brought a few 'ahs' from her classmates before they continue with their
own chores of watering and weeding their little classroom garden.
morning before the school bell rings, the 20 third- and fourth-grade
students check on their garden plots then head into their classroom.
about seven weeks into the school year, everything is coming up -
radishes, along with cabbage, lettuce and several other vegetables.
learning science," said Partridge third- and fourth-grade teacher
Carmon Unruh, noting her students have learned about seed
identification, spacing, fall crops versus spring crops, as well as soil
nutrients and planting depth.
They also are making new friends while working as a team, Unruh said.
Unruh, whose husband farms
in Reno County, said she got the idea after taking a class through
Kansas Foundation for Agriculture in the Classroom to help her fulfill
her continuing education credits for licensure.
The director of
the program, Cathy Musick, said 39 teachers from across the state took
the program last year, with about half having an agriculture background.
Kansas is known as the wheat state and for its acres of farmland, many
of the state's youth these days are generations removed from the family farm. They haven't ridden in combines or helped haul grain to an elevator. Some think their food simply comes from supermarkets.
But gardening is something anyone can do regardless of whether they live on a farm,
said Evelyn Neier, a Kansas State University Research and Extension 4-H
youth development specialist who specializes in youth and community
However, she said, more and more youth aren't familiar with horticulture because their parents don't garden at home.
In addition, Neier said, kids don't get outdoors as much as they used to.
"We're trying to bring that interest back in gardening," she said, adding that people "want to know where their food is grown.
"People want to become closer to their food source and gardens are a great way to stretch their food dollar," she said.
who helps teach the horticulture classes through Ag in the Classroom,
said the program shows teachers how to incorporate agriculture learning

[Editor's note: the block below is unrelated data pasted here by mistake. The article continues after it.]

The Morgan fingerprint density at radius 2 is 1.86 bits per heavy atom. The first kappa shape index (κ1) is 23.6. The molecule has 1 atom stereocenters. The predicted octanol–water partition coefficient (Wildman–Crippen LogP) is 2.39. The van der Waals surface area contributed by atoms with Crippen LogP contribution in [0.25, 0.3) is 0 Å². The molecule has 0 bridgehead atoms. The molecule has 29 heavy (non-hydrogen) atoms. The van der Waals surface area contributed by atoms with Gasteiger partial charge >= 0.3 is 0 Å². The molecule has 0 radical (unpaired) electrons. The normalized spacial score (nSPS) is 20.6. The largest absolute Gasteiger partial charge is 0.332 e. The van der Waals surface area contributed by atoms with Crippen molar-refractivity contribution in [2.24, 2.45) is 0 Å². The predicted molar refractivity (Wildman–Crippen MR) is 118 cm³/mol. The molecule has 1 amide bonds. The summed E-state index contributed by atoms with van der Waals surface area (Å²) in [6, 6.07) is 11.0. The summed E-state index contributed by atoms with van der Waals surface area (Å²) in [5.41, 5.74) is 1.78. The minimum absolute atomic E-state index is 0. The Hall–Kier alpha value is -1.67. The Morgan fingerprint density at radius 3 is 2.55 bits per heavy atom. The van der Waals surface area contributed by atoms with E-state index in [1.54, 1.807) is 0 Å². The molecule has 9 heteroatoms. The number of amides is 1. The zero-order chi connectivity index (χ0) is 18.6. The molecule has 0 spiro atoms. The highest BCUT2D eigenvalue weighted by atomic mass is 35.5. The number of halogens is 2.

back into the school system while obtaining continuing education
Several teachers have gone back to their schools and
built a garden, she said, but added not all have those kinds of
opportunities because of cost and space.
"Some have container gardens," she said. "They can still go back and grow plants inside the classroom."
helps educate students how agriculture affects their everyday lives,
Musick said. Even urban kids could become interested in producing food.
kids do get excited about learning," she said. "If children experience
small success in a school garden, they might be more involved in a
community garden, too."
The Ag in the Classroom experience
prompted Unruh to try producing a classroom garden, eyeing a green spot
just outside her room window. Her husband hauled in dirt and manure. The
school secretary donated railroad ties. They built a frame that will
hold a tarp when the weather gets cooler, and Unruh found garden tools
at a garage sale for $1.
"It was great," she said. "I bought it all."
followed a chart provided by Ag in the Classroom on what to plant in
the fall and how long until it matures. Typical fall garden vegetables
include cantaloupe, radishes, carrots, beans, lettuce and cabbage.
While half her students have a farm background, Unruh said all students have learned from the outdoor classroom experience.
For instance, said fourth-grade student Zane Jacques, a 9-year-old farm kid, too much chicken poop will burn up a garden.
"It did horrible," the Partridge fourth-grader lamented with pals Benaiah Yoder and Dylan Yoder as they worked in the garden.
They returned to the class in August to find their garden plot needed a good weeding.
"The pigweeds were as tall as I am," Zane said. "We came and watered it and pulled at the weeds. Then we started planting."
seems the plot has cooled a bit since the trio first planted vegetables
as third graders. Many of the 20 students make sure to point out to
visitors that the three boys have the garden's largest cabbage plants,
along with a healthy row of lettuce.
Dylan said the class sampled
their produce last year, with everyone taking what they raised from
their plots and making a garden salad.
"I had a parent tell me his child didn't eat salad," until he started working in the garden, Unruh said.
That's a plus of student gardens, Neier said. Students learn to eat their vegetables.
have the experience of growing them and nurturing them," she said. "If
we can get them involved in gardening, we can get them to plant and pick
and try some of these new foods."